The first reference to Urim and Thummim in the Bible is the description in the Book of Exodus concerning the high priest's vestments; the chronologically earliest passage mentioning them, according to textual scholars, is in the Book of Hosea, where it is implied, by reference to the Ephod, that the Urim and Thummim were fundamental elements in the popular form of the Israelite religion, in the mid 8th century BC. Consulting the Urim and Thummim was said to be permitted for determining territorial boundaries, and was said to be required, in addition to permission from the king or a prophet, if there was an intention to expand Jerusalem or the Temple in Jerusalem; however, these rabbinical sources did question, or at least tried to justify, why Urim and Thummim would be required when a prophet was also present. The classical rabbinical writers argued that the Urim and Thummim were only permitted to be consulted by very prominent figures such as army generals, the most senior of court figures, and kings, and the only questions which could be raised were those which were asked for the benefit of the people as a whole.
Although Josephus argues that the Urim and Thummim continued to be used until the era of theMaccabees, Talmudic sources are unanimous in agreeing that the Urim and Thummim were lost much earlier, when Jerusalem was sacked by the Babylonians. In a passage from the part of the Book of Ezra which overlaps with the Book of Nehemiah, it is mentioned that individuals who were unable to prove, after the Babylonian captivity had ended, that they were descended from the priesthood before the captivity began, were required to wait until priests in possession of Urim and Thummim were discovered; this would appear to confirm the Talmudic view that the Urim and Thummim had by then been lost. Indeed, since the priestly source, which textual scholars date to a couple of centuries prior to the captivity, doesn't appear to know what the Urim and Thummim looked like, and there is no mention of the Urim and Thummim in the deuteronomic history beyond the death of David, scholars suspect that use of them decayed some time before the Babylonian conquest, probably as a result of the growing influence of prophets at that time.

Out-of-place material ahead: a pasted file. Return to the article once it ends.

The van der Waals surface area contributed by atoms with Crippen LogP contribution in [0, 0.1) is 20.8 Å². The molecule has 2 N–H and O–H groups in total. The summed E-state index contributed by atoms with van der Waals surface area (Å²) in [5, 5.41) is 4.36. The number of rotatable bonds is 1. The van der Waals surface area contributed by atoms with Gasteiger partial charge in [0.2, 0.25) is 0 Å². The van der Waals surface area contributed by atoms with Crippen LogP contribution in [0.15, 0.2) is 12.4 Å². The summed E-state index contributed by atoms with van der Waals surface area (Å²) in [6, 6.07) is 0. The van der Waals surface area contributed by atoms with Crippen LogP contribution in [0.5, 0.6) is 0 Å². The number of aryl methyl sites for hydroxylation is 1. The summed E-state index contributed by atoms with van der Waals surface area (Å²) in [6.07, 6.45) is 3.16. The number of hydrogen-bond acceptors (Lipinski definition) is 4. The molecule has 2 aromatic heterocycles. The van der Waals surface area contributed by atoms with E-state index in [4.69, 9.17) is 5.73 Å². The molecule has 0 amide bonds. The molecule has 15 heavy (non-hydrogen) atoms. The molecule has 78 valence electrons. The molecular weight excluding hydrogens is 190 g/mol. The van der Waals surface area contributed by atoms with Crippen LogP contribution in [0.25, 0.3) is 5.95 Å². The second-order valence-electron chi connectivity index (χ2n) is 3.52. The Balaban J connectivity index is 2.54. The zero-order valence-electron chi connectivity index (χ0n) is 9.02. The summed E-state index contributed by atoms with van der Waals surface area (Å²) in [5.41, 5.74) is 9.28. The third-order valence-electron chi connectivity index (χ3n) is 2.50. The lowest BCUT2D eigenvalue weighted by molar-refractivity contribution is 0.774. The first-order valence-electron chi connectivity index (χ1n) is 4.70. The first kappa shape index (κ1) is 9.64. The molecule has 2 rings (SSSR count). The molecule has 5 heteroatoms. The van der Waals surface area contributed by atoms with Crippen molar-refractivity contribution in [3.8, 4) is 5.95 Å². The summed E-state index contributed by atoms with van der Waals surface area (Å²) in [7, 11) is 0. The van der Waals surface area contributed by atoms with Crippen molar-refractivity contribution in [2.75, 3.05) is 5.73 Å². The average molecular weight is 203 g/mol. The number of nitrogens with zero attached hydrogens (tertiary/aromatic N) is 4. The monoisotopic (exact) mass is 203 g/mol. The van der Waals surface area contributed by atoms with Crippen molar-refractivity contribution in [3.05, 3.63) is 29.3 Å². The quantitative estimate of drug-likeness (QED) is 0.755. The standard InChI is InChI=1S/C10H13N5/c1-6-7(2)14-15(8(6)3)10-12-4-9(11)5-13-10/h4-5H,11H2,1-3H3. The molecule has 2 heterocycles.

In popular culture
In accordance with the view that Urim and Thummim could be translated as "Light and Truth", the Latin equivalent Lux et Veritas has been used for several university mottoes. Lux et Veritas is the motto of Indiana University and the University of Montana; similarly, Northeastern University's motto is Lux, Veritas, Virtus (Light, Truth, Virtue). Though Urim and Thummim itself is emblazoned across the open book pictured on the Yale University coat of arms, Lux et Veritasappears below on a banner.
The Urim and Thummim are also afforded some value as artifacts in some modern fiction: